Grin, launched Jan. 15, 2019, is a censorship-resistant, privacy-focused cryptocurrency native to the Mimblewimble blockchain, named for a curse in the “Harry Potter” book series. Grin’s system purports to be designed for usability by everyone, regardless of borders, culture, skill or access.
On July 16, 2016, an individual using the pseudonym Tom Elvis Jedusor (the name of Potter’s arch-nemesis, Tom Riddle, in French) signed onto a bitcoin research internet relay chat (IRC) channel, posted a document hosted on a Tor hidden service, Jed16, and then signed out. The document was titled “MimbleWimble.”
The paper argues that bitcoin is the first widely used system in which data to validate a system can be cryptographically verified by anyone, but posits that the Bitcoin blockchain is flawed in several ways. Jedusor specifically finds fault with its transaction structure and the lack of privacy in transactions.
Jedusor asserts that the transparency of public blockchains presents a danger for users. For example, he has suggested that companies could use the information visible on the blockchain for surveillance purposes and profit. He proposed mimblewimble as a solution.
The paper proposed alterations to the bitcoin blockchain to solve these issues, however, the paper’s proposed structure was incompatible with the existing bitcoin code. Jedusor disappeared after posting the paper, but pseudonymous developers also utilizing the names of Harry Potter characters began working to implement Jedusor’s proposal, and called the project “grin.”
Grin is developed by an open community funded by donations and revenues from “swag” sold on the project’s website. Like bitcoin, no person or entity controls the network, and the first coins were not distributed through an initial coin offering (ICO) or premine. Likewise, there is no “founders reward.”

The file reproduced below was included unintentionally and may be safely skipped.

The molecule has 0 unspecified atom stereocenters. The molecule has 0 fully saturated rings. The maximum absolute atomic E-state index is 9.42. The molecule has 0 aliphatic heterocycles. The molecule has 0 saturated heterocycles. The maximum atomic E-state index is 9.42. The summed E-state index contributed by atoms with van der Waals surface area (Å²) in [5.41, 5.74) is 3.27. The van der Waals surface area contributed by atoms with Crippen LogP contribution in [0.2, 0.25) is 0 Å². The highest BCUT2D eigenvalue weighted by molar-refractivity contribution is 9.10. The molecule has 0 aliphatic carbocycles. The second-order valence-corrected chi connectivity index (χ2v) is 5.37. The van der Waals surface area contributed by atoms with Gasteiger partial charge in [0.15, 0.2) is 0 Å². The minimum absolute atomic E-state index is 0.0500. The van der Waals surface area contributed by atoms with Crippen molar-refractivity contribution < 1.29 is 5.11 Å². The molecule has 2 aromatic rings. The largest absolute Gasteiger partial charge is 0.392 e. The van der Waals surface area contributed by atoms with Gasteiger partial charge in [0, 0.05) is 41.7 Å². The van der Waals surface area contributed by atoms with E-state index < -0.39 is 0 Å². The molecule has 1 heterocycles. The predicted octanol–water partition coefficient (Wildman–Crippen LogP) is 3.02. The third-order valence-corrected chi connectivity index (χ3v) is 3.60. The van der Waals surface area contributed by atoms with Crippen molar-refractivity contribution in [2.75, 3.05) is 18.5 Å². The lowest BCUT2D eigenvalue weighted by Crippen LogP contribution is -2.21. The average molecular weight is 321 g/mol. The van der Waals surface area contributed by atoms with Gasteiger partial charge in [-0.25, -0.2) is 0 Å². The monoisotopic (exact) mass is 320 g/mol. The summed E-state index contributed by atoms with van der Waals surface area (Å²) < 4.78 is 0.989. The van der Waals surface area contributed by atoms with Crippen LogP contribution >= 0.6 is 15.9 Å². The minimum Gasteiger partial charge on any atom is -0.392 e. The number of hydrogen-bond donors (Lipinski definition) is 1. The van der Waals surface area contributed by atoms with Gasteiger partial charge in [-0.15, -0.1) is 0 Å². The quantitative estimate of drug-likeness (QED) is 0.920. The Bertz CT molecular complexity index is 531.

The grin community credits a few particular contributions to the project, including Tom Elvis Jedusor for the first formulation of mimblewimble, Ignotus Peverell for starting the grin project, Andrew Poelstra for creating an updated whitepaper and improvements and John Tromp for a new iteration of a proof-of-work consensus mechanism, Cuckoo Cycle.
How Does Grin Work?
Launch & Issuance
Unlike initial coin offerings (ICOs), which saw projects create and then sell cryptocurrency, Grin did not create its own cryptocurrency prior to the software’s release.
Also, Grin was not forked from any previous project, meaning it included an original codebase.
Rather, Grin began by publishing its code for public consumption and rewarded 60 grin to the winner who mined the genesis block.
Network Design & Security Model
Grin’s consensus model is an iteration of proof-of-work, in which solution time is bound by memory bandwidth, rather than processing power.
Founded by John Tromp, the model is coined the Cuckoo Cycle, and was created to be resistant to what the community calls “Bitcoin’s hardware arms-race.” In other words, Cuckoo Cycle is able to be mined with most commodity hardware, and requires less energy than other blockchains, like bitcoin, which utilize proof-of-work.
Mining is typically carried out on these blockchains with application-specific integrated circuit chips (ASICs).
The Cuckoo Cycle is a specialized math algorithm that creates a “proof,” which can simply be validated by other peers. The algorithm is designed to solve a complex problem related to detecting cycles in a graph, which becomes more difficult as the graph increases in nodes and the connections increase between them.
The block reward is set to remain at 60 grin per block solved.
This causes grin to be inflationary at a decreasing rate. Grin will experience high levels of inflation in the early days as each block has a great impact on the circulating supply; as time goes on, this effect will decline.
Grin has a target block time of one block per minute, effectively resulting in 1 grin mined (created) every second. The community argues that sound money has more to do with a transparent emission schedule, than a capped supply. The system by design has no supply maximum limit.
Confidential transactions (CTs) are a default function on the grin network.
Each grin transaction has three pieces of information: inputs, which are references to past outputs; outputs, which include the transaction amount, ownership and proof that the transaction amount isn’t negative; and a proof confirming that the sum of the inputs corresponds to the sum of outputs in addition to a fee.
Confidential transactions enable the blockchain to obscure transferred amounts of grin and ownership. Unlike bitcoin, there are no addresses on the blockchain, and ownership is ensured through keys that are only used one time. Transactions intentionally seem like random bits put together; they hold very little information and hold no script for the benefit of privacy.
For scalability purposes, the protocol cuts out inputs and outputs from the blockchain as they grin is being spent. This allows for the removal of large portions of data that are traditionally stored on blockchains.
Grin is written in Rust.